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It seems to me that chinese calligraphy both sharpens and blunts the spirit. It sharpens it in that it is one of the most efficient ways to refine focus, intention and alertness. Then on the other hand it seems to be an amazing way to dull the overactive chatter in the mind.


It is this unnecessary chatter that impersonates our minds higher, stable, and accurate authorities only to lead us astray progressing from concern to anxiousness and finally settling on fear. And when we allow ourselves this conclusion our only promise is to perform desperate calculations about what to do next that will hopefully allow us to recover the lost ground.


Unfortunately calculating admidst a cyclone of thoughts is wrought with the threat of error. But this is how we all so often act. So by allowing our mind outside the brains' cloister we can refine those parts of it that assist our intuition. For an accurate intuition is nothing more than a mind quiet and calm enough to see the signs and conclude the obvious.


So the question is how does the mind leave the brain, how do we expand our awareness to the point where there is a sense that our intelligence is developing of its' own accord without concious study? The answer lies in the ability to first lead it with intention. When the Calligrapher is working, his awarness lies outside resting quietly but actively upon his brush tip, paper, and the character that he is writing.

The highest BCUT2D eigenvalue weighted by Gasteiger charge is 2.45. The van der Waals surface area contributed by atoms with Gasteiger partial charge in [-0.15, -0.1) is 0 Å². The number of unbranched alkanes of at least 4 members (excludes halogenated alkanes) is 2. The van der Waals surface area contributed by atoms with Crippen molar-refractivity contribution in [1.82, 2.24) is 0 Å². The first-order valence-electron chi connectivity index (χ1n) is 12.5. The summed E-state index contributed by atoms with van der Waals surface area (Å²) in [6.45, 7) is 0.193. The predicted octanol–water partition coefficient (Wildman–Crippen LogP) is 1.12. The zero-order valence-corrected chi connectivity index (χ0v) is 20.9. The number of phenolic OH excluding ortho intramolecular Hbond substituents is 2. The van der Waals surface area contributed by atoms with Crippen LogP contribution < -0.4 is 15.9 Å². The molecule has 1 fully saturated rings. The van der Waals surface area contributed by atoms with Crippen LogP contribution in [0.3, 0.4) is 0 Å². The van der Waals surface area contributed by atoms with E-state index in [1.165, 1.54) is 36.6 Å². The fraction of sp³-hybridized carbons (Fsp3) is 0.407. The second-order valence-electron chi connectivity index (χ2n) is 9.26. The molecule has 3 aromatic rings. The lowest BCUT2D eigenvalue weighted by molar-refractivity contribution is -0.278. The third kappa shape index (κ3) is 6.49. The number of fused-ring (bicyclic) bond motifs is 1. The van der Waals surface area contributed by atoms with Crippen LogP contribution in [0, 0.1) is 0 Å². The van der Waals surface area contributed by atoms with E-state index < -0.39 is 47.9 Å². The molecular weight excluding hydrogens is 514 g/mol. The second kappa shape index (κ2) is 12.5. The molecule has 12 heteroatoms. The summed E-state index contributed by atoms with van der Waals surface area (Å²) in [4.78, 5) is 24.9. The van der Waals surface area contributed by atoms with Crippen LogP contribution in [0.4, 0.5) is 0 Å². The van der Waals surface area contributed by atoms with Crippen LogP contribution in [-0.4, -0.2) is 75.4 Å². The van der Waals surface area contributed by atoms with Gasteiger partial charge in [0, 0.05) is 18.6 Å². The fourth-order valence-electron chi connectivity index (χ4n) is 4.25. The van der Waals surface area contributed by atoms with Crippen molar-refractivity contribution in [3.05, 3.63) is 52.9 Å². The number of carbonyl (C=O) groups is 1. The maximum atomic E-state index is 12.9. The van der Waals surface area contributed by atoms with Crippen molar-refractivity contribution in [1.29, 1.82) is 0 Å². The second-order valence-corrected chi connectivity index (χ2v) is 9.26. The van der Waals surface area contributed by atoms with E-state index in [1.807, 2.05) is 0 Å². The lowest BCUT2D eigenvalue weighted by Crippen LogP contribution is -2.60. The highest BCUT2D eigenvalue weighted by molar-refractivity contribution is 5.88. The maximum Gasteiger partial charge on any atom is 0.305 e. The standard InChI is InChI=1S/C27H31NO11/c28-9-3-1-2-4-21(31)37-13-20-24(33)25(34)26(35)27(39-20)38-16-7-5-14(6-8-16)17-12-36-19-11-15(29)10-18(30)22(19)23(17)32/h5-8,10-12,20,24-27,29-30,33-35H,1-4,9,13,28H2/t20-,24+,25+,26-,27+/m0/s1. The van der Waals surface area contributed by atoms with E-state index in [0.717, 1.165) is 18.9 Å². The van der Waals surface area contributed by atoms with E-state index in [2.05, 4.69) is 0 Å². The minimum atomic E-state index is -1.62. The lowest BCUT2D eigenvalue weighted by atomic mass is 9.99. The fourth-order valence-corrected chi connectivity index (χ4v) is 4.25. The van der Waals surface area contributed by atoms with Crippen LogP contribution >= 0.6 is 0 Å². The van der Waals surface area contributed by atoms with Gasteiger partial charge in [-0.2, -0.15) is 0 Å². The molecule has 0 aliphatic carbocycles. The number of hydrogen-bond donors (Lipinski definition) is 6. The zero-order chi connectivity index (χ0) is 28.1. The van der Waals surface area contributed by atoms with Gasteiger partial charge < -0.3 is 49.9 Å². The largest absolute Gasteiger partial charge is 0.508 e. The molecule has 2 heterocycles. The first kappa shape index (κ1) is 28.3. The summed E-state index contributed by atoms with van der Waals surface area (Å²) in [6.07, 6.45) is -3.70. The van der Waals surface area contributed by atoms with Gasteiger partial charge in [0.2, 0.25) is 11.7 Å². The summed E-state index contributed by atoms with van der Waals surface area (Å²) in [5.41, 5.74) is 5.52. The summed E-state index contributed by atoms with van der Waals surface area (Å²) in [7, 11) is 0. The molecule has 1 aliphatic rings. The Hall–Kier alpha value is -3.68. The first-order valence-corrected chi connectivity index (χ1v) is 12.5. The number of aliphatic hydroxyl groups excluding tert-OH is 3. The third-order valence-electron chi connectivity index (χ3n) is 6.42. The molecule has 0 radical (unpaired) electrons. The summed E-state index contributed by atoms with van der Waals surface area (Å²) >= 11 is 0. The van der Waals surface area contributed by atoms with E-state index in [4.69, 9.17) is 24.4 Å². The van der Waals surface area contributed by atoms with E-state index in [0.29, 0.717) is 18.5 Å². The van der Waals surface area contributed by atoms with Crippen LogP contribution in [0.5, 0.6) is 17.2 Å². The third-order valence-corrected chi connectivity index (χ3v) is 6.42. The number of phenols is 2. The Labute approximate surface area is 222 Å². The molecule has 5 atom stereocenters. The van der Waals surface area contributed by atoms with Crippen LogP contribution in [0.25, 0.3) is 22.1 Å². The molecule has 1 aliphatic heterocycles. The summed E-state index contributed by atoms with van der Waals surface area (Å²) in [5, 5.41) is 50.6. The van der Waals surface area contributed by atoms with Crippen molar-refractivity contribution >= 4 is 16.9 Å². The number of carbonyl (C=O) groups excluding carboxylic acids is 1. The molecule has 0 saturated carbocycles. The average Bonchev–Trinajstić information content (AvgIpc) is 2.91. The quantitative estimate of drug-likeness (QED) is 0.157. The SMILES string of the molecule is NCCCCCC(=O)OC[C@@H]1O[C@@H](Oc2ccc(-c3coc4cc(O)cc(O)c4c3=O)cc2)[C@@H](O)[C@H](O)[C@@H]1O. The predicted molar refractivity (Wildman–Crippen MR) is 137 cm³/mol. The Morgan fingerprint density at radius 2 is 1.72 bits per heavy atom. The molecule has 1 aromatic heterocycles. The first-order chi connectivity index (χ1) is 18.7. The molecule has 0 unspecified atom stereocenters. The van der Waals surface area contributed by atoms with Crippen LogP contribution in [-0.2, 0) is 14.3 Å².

It is the unity of these three intentions that he is aspiring towards with every stroke. He is solving something. Tuning them together just like three ideas held in the mind, complimentary in purpose but different in function that we try to shape to a common purpose. But unlike when working within the mind, their is no risk at confusining and contaminating neighbouring ideas and thoughts. At worst the paper, brush and character run only into eachother leaving a mess upon the table. He can learn the universal challenge of how to refine and combine, without the risk of consequence.


The Calligraphers study is the training ground for his life. High and Low, coarse and refined, light and dark, scholarship and naievity, all these things are his tools, and only mastery over their combination can produce a result. The key difference from other practices and painting styles is that there is only one chance to get each stroke correct. like a musician playing he cannot recorrect without cutting the continuity and thus effect.


It is a incredibly difficult artistic skill, maybe never to be truly mastered, but it is in this journey of refinement that he is able to quieten the mind and connect to his spirit's higher function of intuitive reason.




Edited by clearclouds

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